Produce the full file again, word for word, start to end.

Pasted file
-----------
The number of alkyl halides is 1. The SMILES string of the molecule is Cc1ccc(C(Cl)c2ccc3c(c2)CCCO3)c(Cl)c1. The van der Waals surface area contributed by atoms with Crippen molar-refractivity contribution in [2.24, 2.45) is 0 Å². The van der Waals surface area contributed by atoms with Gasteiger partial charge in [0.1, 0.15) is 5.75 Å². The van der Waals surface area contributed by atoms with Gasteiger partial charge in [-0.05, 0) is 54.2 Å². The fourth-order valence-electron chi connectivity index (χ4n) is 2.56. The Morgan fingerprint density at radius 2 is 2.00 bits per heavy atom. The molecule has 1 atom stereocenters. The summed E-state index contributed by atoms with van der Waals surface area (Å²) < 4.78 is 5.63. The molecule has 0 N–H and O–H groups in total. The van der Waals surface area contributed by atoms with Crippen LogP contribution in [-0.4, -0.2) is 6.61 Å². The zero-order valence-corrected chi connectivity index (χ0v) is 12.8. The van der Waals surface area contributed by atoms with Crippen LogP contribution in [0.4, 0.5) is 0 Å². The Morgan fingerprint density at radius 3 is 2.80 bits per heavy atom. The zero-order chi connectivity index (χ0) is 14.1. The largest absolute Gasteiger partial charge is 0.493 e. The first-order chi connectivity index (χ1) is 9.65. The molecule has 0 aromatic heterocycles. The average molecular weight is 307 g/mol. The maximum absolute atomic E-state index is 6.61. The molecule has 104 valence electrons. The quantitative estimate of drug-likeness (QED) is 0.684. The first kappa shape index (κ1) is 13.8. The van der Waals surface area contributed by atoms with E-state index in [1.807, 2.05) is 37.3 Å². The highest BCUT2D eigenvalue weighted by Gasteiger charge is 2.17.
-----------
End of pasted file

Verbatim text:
The number of alkyl halides is 1. The SMILES string of the molecule is Cc1ccc(C(Cl)c2ccc3c(c2)CCCO3)c(Cl)c1. The van der Waals surface area contributed by atoms with Crippen molar-refractivity contribution in [2.24, 2.45) is 0 Å². The van der Waals surface area contributed by atoms with Gasteiger partial charge in [0.1, 0.15) is 5.75 Å². The van der Waals surface area contributed by atoms with Gasteiger partial charge in [-0.05, 0) is 54.2 Å². The fourth-order valence-electron chi connectivity index (χ4n) is 2.56. The Morgan fingerprint density at radius 2 is 2.00 bits per heavy atom. The molecule has 1 atom stereocenters. The summed E-state index contributed by atoms with van der Waals surface area (Å²) < 4.78 is 5.63. The molecule has 0 N–H and O–H groups in total. The van der Waals surface area contributed by atoms with Crippen LogP contribution in [-0.4, -0.2) is 6.61 Å². The zero-order valence-corrected chi connectivity index (χ0v) is 12.8. The van der Waals surface area contributed by atoms with Crippen LogP contribution in [0.4, 0.5) is 0 Å². The Morgan fingerprint density at radius 3 is 2.80 bits per heavy atom. The zero-order chi connectivity index (χ0) is 14.1. The largest absolute Gasteiger partial charge is 0.493 e. The first-order chi connectivity index (χ1) is 9.65. The molecule has 0 aromatic heterocycles. The average molecular weight is 307 g/mol. The maximum absolute atomic E-state index is 6.61. The molecule has 104 valence electrons. The quantitative estimate of drug-likeness (QED) is 0.684. The first kappa shape index (κ1) is 13.8. The van der Waals surface area contributed by atoms with E-state index in [1.807, 2.05) is 37.3 Å². The highest BCUT2D eigenvalue weighted by Gasteiger charge is 2.17.